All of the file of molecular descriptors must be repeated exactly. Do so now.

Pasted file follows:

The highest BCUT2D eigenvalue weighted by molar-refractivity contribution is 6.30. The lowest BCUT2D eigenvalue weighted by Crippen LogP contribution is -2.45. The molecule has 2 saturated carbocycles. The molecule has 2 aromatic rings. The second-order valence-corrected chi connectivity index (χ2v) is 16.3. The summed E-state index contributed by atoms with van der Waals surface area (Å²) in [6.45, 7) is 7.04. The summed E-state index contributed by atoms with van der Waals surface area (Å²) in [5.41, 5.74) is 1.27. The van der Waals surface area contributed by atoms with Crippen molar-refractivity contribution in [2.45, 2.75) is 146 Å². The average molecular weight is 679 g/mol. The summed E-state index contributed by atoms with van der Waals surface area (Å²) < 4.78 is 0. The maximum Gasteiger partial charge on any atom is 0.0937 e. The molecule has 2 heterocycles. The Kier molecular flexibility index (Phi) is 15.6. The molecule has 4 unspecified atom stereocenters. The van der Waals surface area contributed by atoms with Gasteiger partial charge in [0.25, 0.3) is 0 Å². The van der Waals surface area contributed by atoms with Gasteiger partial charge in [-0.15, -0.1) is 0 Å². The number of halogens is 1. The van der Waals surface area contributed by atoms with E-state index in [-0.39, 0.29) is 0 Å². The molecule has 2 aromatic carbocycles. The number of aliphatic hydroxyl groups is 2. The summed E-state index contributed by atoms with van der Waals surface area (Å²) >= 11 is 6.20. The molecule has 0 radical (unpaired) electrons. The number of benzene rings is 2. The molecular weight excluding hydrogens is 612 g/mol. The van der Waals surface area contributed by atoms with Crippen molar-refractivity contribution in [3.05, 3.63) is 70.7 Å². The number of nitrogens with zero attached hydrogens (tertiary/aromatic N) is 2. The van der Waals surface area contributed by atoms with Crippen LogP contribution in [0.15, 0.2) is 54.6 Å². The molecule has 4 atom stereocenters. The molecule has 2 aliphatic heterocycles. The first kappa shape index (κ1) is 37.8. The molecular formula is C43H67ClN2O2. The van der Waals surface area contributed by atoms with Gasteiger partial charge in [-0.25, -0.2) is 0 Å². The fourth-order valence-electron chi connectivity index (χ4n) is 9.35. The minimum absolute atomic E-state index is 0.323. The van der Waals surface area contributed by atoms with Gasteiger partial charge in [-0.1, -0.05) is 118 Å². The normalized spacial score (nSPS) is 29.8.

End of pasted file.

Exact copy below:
The highest BCUT2D eigenvalue weighted by molar-refractivity contribution is 6.30. The lowest BCUT2D eigenvalue weighted by Crippen LogP contribution is -2.45. The molecule has 2 saturated carbocycles. The molecule has 2 aromatic rings. The second-order valence-corrected chi connectivity index (χ2v) is 16.3. The summed E-state index contributed by atoms with van der Waals surface area (Å²) in [6.45, 7) is 7.04. The summed E-state index contributed by atoms with van der Waals surface area (Å²) in [5.41, 5.74) is 1.27. The van der Waals surface area contributed by atoms with Crippen molar-refractivity contribution in [2.45, 2.75) is 146 Å². The average molecular weight is 679 g/mol. The summed E-state index contributed by atoms with van der Waals surface area (Å²) < 4.78 is 0. The maximum Gasteiger partial charge on any atom is 0.0937 e. The molecule has 2 heterocycles. The Kier molecular flexibility index (Phi) is 15.6. The molecule has 4 unspecified atom stereocenters. The van der Waals surface area contributed by atoms with Gasteiger partial charge in [0.25, 0.3) is 0 Å². The van der Waals surface area contributed by atoms with Gasteiger partial charge in [-0.15, -0.1) is 0 Å². The number of halogens is 1. The van der Waals surface area contributed by atoms with E-state index in [-0.39, 0.29) is 0 Å². The molecule has 2 aromatic carbocycles. The number of aliphatic hydroxyl groups is 2. The summed E-state index contributed by atoms with van der Waals surface area (Å²) >= 11 is 6.20. The molecule has 0 radical (unpaired) electrons. The number of benzene rings is 2. The molecular weight excluding hydrogens is 612 g/mol. The van der Waals surface area contributed by atoms with Crippen molar-refractivity contribution in [3.05, 3.63) is 70.7 Å². The number of nitrogens with zero attached hydrogens (tertiary/aromatic N) is 2. The van der Waals surface area contributed by atoms with Crippen LogP contribution in [0.15, 0.2) is 54.6 Å². The molecule has 4 atom stereocenters. The molecule has 2 aliphatic heterocycles. The first kappa shape index (κ1) is 37.8. The molecular formula is C43H67ClN2O2. The van der Waals surface area contributed by atoms with Gasteiger partial charge in [-0.25, -0.2) is 0 Å². The fourth-order valence-electron chi connectivity index (χ4n) is 9.35. The minimum absolute atomic E-state index is 0.323. The van der Waals surface area contributed by atoms with Gasteiger partial charge in [-0.1, -0.05) is 118 Å². The normalized spacial score (nSPS) is 29.8.